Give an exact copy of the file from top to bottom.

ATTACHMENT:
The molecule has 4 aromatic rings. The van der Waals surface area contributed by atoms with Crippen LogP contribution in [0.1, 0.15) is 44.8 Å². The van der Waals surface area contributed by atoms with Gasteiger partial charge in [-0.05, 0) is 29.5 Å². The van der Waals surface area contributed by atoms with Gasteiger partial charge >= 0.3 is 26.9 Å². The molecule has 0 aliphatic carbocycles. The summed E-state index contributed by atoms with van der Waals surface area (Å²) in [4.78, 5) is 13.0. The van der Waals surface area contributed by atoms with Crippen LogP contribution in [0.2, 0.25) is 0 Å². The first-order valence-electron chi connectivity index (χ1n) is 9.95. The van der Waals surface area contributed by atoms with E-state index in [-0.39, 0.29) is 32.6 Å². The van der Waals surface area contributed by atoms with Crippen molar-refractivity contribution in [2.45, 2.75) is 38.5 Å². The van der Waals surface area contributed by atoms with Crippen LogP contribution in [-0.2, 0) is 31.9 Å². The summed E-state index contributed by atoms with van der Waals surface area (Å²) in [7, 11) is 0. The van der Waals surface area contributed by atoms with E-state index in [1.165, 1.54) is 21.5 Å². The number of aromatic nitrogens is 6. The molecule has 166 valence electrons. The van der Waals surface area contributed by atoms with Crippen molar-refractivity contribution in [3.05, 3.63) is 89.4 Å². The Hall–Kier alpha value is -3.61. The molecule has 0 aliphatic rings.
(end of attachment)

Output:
The molecule has 4 aromatic rings. The van der Waals surface area contributed by atoms with Crippen LogP contribution in [0.1, 0.15) is 44.8 Å². The van der Waals surface area contributed by atoms with Gasteiger partial charge in [-0.05, 0) is 29.5 Å². The van der Waals surface area contributed by atoms with Gasteiger partial charge >= 0.3 is 26.9 Å². The molecule has 0 aliphatic carbocycles. The summed E-state index contributed by atoms with van der Waals surface area (Å²) in [4.78, 5) is 13.0. The van der Waals surface area contributed by atoms with Crippen LogP contribution in [0.2, 0.25) is 0 Å². The first-order valence-electron chi connectivity index (χ1n) is 9.95. The van der Waals surface area contributed by atoms with E-state index in [-0.39, 0.29) is 32.6 Å². The van der Waals surface area contributed by atoms with Crippen molar-refractivity contribution in [2.45, 2.75) is 38.5 Å². The van der Waals surface area contributed by atoms with Crippen LogP contribution in [-0.2, 0) is 31.9 Å². The summed E-state index contributed by atoms with van der Waals surface area (Å²) in [7, 11) is 0. The van der Waals surface area contributed by atoms with E-state index in [1.165, 1.54) is 21.5 Å². The number of aromatic nitrogens is 6. The molecule has 166 valence electrons. The van der Waals surface area contributed by atoms with Crippen molar-refractivity contribution in [3.05, 3.63) is 89.4 Å². The Hall–Kier alpha value is -3.61. The molecule has 0 aliphatic rings.